In the bipartisan spirit that he worked while seeking solutions that would help the most people possible, we should honor and remember George McGovern — not as a forward-thinking father of modern American Liberalism, and not even as a war hero — but as an American who represented the best of what our country can be and dedicated his life to the most faithful definition and purpose of public service.
Two days ago, I was watching the 1997 Ken Burns documentary on Thomas Jefferson and Gore Vidal was one of the talking heads who contributed to the film. Seeing Vidal reminded me that I had wanted to write him a letter to tell him how much I appreciated his work and to see if he would answer some questions for Dead Presidents because he was a top-notch Presidential historian and never afraid to give his opinions. Someone I know who had some connections had told me a few months ago that I might be able to land an interview because Mr. Vidal was usually excited to talk about Presidential history but suggested that I write my letter by hand and send it the old-fashioned way because Mr. Vidal would be more likely to pay attention to it that way.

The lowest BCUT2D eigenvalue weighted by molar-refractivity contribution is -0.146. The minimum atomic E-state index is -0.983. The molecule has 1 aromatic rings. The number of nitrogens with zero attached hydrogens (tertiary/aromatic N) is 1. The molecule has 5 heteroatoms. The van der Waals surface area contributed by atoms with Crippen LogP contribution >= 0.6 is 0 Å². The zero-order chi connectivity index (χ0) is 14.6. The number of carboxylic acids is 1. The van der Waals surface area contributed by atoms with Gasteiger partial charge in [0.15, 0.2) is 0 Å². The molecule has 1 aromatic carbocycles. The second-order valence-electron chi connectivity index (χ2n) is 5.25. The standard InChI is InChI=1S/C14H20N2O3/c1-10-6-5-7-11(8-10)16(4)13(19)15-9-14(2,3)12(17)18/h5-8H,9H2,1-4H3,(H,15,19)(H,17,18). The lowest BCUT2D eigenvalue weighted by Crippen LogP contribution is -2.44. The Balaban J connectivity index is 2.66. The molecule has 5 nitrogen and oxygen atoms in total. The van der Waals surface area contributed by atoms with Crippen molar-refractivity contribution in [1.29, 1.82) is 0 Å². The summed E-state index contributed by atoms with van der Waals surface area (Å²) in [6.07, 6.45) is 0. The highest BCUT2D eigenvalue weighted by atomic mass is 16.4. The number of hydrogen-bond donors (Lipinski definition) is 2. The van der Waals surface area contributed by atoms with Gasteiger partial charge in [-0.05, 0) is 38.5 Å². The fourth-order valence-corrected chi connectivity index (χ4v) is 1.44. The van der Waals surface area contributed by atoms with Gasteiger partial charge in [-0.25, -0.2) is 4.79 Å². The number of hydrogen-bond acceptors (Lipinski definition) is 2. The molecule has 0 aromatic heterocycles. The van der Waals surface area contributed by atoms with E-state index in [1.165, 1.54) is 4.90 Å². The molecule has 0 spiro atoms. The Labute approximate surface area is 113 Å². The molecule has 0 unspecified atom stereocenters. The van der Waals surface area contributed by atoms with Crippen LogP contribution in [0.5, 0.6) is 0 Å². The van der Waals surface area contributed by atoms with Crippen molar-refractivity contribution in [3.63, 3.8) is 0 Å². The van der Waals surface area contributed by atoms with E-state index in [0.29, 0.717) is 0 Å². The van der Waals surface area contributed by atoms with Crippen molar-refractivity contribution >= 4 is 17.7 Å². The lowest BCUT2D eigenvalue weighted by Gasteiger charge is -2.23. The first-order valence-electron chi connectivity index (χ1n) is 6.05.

Of course, I procrastinated because that is what I do. When I saw Vidal on the Jefferson documentary, I decided right then to write my letter. I had lost Mr. Vidal’s address, so I had to wait until my friend with the connections e-mailed it to me before I could put my letter in the mail. He responded this afternoon and I was going to send my letter to Gore Vidal tomorrow.